UK ministers considering banning sale of smartphones to under-16s
-Polls show significant support for curb to protect children but some Tories uneasy with idea of government ‘microparenting’


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(The government issued guidance on the use of mobile phones in schools two months ago but further curbs are said to have been considered.)


Ministers are considering banning the sale of smartphones to children under the age of 16 after a number of polls have shown significant public support for such a curb.


The government issued guidance on the use of mobile phones in English schools two months ago, but other curbs are said to have been considered to better protect children after a number of campaigns.


Esther Ghey, the mother of 16-year-old Brianna, who was murdered last year, has been campaigning for an age limit for smartphone usage and stricter controls on access to social media apps.


Ghey told the BBC in February: “We’d like a law introduced so that there are mobile phones that are only suitable for under-16s … So if you’re over 16 you can have an adult phone, but then under the age of 16, you can have a children’s phone, which will not have all of the social media apps that are out there now.”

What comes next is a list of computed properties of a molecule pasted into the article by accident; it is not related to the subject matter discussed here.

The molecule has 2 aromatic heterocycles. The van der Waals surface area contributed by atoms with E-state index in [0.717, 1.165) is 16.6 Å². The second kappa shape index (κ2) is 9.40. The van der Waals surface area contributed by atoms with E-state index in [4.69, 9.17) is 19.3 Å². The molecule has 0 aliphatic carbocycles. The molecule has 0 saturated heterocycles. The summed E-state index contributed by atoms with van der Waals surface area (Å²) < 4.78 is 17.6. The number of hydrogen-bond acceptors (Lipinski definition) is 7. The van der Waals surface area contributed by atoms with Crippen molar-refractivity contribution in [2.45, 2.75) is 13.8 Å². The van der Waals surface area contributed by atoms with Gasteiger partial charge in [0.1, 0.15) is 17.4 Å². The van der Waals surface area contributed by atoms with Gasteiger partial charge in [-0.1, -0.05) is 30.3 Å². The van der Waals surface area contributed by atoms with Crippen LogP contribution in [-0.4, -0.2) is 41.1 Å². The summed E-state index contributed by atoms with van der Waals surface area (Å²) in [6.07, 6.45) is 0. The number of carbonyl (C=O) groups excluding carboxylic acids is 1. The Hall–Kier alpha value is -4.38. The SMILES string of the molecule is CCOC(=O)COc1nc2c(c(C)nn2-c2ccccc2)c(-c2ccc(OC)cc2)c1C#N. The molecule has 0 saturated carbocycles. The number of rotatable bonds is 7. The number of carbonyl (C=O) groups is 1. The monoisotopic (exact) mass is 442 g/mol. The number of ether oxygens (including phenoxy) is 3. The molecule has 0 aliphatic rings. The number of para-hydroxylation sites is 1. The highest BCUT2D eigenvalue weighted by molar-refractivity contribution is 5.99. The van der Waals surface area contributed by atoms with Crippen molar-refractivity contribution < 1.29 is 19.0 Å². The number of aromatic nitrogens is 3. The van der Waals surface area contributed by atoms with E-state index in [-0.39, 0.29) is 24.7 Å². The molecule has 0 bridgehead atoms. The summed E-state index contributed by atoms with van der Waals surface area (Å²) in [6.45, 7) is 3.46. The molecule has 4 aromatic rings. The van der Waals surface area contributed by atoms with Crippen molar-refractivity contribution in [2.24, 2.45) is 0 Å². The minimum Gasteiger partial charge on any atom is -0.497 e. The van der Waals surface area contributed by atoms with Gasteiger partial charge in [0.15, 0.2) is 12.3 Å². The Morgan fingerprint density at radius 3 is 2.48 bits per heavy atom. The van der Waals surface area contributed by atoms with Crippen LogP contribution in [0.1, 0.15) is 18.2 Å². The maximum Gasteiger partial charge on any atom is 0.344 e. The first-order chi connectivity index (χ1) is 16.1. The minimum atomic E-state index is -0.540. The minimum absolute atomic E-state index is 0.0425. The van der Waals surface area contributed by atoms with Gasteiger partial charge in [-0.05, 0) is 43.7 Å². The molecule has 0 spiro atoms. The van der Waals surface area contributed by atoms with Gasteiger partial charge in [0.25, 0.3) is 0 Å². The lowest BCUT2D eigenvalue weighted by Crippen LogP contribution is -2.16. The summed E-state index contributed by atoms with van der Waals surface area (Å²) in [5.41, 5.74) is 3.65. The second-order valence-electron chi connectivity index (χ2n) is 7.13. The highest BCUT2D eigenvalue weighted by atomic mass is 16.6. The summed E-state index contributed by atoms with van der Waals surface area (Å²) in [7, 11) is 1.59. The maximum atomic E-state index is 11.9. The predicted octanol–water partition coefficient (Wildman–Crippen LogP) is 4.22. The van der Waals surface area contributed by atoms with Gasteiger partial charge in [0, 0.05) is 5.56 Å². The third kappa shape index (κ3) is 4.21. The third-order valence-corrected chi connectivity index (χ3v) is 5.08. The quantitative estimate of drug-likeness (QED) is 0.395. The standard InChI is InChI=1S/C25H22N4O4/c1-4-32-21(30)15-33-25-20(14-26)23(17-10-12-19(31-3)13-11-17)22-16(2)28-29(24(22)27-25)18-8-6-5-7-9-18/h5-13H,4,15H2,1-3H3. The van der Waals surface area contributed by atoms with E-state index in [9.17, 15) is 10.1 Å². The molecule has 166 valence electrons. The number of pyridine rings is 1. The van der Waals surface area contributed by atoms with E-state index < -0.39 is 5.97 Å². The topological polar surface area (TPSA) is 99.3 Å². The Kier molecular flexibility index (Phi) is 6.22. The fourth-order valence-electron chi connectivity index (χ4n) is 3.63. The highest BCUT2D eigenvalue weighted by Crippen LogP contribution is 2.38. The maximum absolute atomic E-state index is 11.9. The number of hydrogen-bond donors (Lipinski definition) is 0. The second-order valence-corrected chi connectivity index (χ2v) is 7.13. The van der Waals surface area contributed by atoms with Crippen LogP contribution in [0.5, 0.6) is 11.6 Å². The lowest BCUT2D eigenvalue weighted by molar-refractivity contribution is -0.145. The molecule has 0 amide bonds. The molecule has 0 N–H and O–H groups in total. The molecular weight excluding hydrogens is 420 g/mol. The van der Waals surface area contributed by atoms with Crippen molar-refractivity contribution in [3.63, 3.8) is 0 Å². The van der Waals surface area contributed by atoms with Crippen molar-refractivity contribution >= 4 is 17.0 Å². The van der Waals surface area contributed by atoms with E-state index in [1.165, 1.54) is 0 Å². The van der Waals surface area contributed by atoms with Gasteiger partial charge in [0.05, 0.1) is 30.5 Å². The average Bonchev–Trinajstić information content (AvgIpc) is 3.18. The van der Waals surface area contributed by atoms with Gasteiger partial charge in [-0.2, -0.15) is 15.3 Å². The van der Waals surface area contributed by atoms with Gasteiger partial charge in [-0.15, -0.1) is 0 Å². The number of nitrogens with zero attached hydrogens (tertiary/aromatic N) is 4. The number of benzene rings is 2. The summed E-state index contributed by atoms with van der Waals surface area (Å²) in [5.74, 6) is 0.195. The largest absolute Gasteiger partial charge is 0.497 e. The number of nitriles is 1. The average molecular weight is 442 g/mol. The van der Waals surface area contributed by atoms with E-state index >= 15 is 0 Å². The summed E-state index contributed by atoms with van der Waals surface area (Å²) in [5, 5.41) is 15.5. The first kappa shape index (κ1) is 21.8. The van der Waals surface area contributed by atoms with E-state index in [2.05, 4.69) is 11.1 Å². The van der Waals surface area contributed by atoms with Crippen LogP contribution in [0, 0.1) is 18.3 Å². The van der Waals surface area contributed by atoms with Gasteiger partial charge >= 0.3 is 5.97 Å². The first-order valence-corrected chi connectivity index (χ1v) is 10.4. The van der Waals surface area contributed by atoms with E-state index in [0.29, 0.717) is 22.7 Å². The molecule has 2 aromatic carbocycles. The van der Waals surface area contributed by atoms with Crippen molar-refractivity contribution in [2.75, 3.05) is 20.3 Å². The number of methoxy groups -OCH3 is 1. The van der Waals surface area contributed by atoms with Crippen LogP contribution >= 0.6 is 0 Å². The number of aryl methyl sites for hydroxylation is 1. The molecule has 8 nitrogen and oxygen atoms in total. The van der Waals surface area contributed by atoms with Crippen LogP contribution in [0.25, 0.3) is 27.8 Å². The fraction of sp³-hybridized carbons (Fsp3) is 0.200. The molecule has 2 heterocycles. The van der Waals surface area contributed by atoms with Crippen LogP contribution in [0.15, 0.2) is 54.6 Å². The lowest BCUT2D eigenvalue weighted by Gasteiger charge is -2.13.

A March survey by Parentkind, of 2,496 parents of school-age children in England, found 58% of parents believe the government should ban smartphones for under-16s. It also found more than four in five parents said they felt smartphones were “harmful” to children and young people.


Another survey by More in Common revealed 64% of people thought that a ban on selling smartphones to under-16s would be a good idea, compared with 20% who said it was a bad idea.

另一項由More in Common發起的調查顯示,64%的人認為禁止向16歲以下青少年出售智能手機是一個好主意,相比之下,20%的人認為這是一個壞主意。

The curb was even popular among 2019 Tory voters, according to the thinktank, which found 72% backed a ban, as did 61% of Labour voters.


But the thought of another ban has left some Conservatives uneasy. One Tory government source described the idea as “out of touch”, noting: “It’s not the government’s role to step in and microparent; we’re meant to make parents more aware of the powers they have like restrictions on websites, apps and even the use of parental control apps.”


They said only in extreme cases could the government “parent better than actual parents and guardians”.


A government spokesperson said: “We do not comment on speculation. Our commitment to making the UK the safest place to be a child online is unwavering, as evidenced by our landmark Online Safety Act.”


Rishi Sunak is already braced for a backlash to his plan to ban the next generation from being able to buy cigarettes. Anyone born on or after 1 January 2009 – in effect anyone who is 14 or younger now – will not legally be able to buy cigarettes in England during their lives as the smoking age is raised by one year every year, subject to MPs’ approval, under the plans first reported in the Guardian.

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The policy was first announced at Conservative party conference last year. But since, then, the Conservative government of New Zealand has said it will revoke the country’s own policy on banning smoking.


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